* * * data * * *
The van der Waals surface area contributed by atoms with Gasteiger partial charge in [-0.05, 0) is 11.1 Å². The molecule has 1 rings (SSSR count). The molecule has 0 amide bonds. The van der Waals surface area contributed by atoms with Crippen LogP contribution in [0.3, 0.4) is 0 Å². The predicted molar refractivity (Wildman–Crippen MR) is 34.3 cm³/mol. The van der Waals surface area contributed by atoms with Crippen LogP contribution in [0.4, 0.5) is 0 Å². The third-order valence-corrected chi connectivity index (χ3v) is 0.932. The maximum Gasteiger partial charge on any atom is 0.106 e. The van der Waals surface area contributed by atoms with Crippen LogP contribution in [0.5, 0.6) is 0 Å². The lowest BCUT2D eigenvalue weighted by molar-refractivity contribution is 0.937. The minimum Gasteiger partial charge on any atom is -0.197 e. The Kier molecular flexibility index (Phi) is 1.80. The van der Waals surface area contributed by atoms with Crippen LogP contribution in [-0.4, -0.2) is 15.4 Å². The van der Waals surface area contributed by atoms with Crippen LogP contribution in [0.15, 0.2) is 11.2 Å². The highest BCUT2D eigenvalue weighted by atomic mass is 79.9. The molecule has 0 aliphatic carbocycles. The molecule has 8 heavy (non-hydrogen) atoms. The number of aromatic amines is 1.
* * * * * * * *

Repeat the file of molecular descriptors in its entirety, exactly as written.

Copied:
The van der Waals surface area contributed by atoms with Gasteiger partial charge in [-0.05, 0) is 11.1 Å². The molecule has 1 rings (SSSR count). The molecule has 0 amide bonds. The van der Waals surface area contributed by atoms with Crippen LogP contribution in [0.3, 0.4) is 0 Å². The predicted molar refractivity (Wildman–Crippen MR) is 34.3 cm³/mol. The van der Waals surface area contributed by atoms with Crippen LogP contribution in [0.4, 0.5) is 0 Å². The third-order valence-corrected chi connectivity index (χ3v) is 0.932. The maximum Gasteiger partial charge on any atom is 0.106 e. The van der Waals surface area contributed by atoms with Crippen LogP contribution in [0.5, 0.6) is 0 Å². The lowest BCUT2D eigenvalue weighted by molar-refractivity contribution is 0.937. The minimum Gasteiger partial charge on any atom is -0.197 e. The Kier molecular flexibility index (Phi) is 1.80. The van der Waals surface area contributed by atoms with Crippen LogP contribution in [-0.4, -0.2) is 15.4 Å². The van der Waals surface area contributed by atoms with Crippen LogP contribution in [0.15, 0.2) is 11.2 Å². The highest BCUT2D eigenvalue weighted by atomic mass is 79.9. The molecule has 0 aliphatic carbocycles. The molecule has 8 heavy (non-hydrogen) atoms. The number of aromatic amines is 1.